Al-Monitor | : In its 50-year history, the Tehran Stock Exchange (TSE) staged its best performance in the Iranian year beginning March 21, 2013. But by January 2014, it struggled to break or even maintain the record touching 89,500 mark. The bullish breakout occurred some six months after Hassan Rouhani was elected president for the first time. Now, over 3½ years later, the main index is hovering below 84,000.
High interest rates, global commodity price fluctuations and the country’s dual exchange rate regime are occasionally cited as the major causes of the malaise in the volume and value of trading on the TSE. Yet questionable oversight of listed companies is also a major factor.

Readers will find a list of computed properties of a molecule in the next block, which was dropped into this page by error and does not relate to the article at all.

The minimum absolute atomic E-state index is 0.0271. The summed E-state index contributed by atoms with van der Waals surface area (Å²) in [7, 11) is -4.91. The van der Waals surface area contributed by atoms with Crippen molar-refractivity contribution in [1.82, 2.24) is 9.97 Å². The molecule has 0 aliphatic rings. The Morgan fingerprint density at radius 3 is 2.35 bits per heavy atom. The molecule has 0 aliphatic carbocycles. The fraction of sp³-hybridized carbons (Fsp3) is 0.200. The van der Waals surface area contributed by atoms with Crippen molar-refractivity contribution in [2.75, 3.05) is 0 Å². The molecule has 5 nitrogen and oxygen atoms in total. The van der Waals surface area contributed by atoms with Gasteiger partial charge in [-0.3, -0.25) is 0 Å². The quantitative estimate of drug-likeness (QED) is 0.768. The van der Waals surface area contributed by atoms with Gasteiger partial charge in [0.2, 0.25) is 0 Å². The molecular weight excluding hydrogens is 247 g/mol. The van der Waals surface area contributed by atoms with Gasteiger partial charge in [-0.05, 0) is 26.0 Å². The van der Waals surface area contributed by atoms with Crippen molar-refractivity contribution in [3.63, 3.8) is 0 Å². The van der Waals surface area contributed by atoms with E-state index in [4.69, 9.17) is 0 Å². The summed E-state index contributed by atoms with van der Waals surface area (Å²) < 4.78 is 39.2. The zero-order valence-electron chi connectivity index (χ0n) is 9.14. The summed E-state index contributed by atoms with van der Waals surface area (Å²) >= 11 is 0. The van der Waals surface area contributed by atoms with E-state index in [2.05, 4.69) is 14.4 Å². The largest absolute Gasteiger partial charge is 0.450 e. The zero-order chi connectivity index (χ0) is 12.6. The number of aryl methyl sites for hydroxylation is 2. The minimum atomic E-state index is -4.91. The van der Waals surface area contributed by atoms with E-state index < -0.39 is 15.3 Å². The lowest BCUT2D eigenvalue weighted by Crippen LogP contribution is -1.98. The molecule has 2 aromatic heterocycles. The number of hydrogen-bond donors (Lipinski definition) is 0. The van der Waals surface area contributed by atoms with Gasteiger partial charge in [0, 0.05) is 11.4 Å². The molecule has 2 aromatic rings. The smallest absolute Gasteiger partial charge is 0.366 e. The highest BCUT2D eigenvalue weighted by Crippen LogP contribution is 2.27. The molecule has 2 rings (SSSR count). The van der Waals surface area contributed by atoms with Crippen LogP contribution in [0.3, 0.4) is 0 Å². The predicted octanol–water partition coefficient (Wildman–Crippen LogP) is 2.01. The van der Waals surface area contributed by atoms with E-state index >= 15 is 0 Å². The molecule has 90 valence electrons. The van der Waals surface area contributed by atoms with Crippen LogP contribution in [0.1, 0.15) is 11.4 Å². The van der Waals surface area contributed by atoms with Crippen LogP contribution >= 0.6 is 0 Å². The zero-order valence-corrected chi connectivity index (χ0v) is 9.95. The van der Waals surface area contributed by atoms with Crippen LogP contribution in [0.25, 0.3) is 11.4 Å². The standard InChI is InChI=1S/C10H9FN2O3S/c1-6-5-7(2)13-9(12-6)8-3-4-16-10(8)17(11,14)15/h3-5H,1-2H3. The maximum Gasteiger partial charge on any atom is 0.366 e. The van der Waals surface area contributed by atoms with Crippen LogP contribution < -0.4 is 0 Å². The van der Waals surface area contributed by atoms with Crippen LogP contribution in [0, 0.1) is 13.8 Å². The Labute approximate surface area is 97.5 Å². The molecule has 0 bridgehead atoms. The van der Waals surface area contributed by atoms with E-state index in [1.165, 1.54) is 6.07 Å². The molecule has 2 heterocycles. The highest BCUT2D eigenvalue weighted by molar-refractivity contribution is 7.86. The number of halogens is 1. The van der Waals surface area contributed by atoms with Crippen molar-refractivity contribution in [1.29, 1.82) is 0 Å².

Given that interest rates on bank deposits are firmly higher than the inflation rate, there is not much incentive for investors to broadly enter the stock market. On the other side of the coin, payment of high interest rates is a key cost to companies that directly impacts profits. Thus, interest rates affect the level of economic activity, which, in turn, squeezes corporate net margins. Even more directly, interest rates heat up competition for funds between stocks and bonds. Higher interest rates mean that investors receive a higher return on their fixed-income investments. High bond yields induce investors to sell their stock holdings and invest in more bonds or bank deposits. High gains from savings accounts and sukuk (Islamic bonds) have thus been one big reason stifling investors’ enthusiasm for considerable stock market participation. This is a long-standing dilemma that hinders sustainable and smooth growth in the equities market for a longer amount of time.
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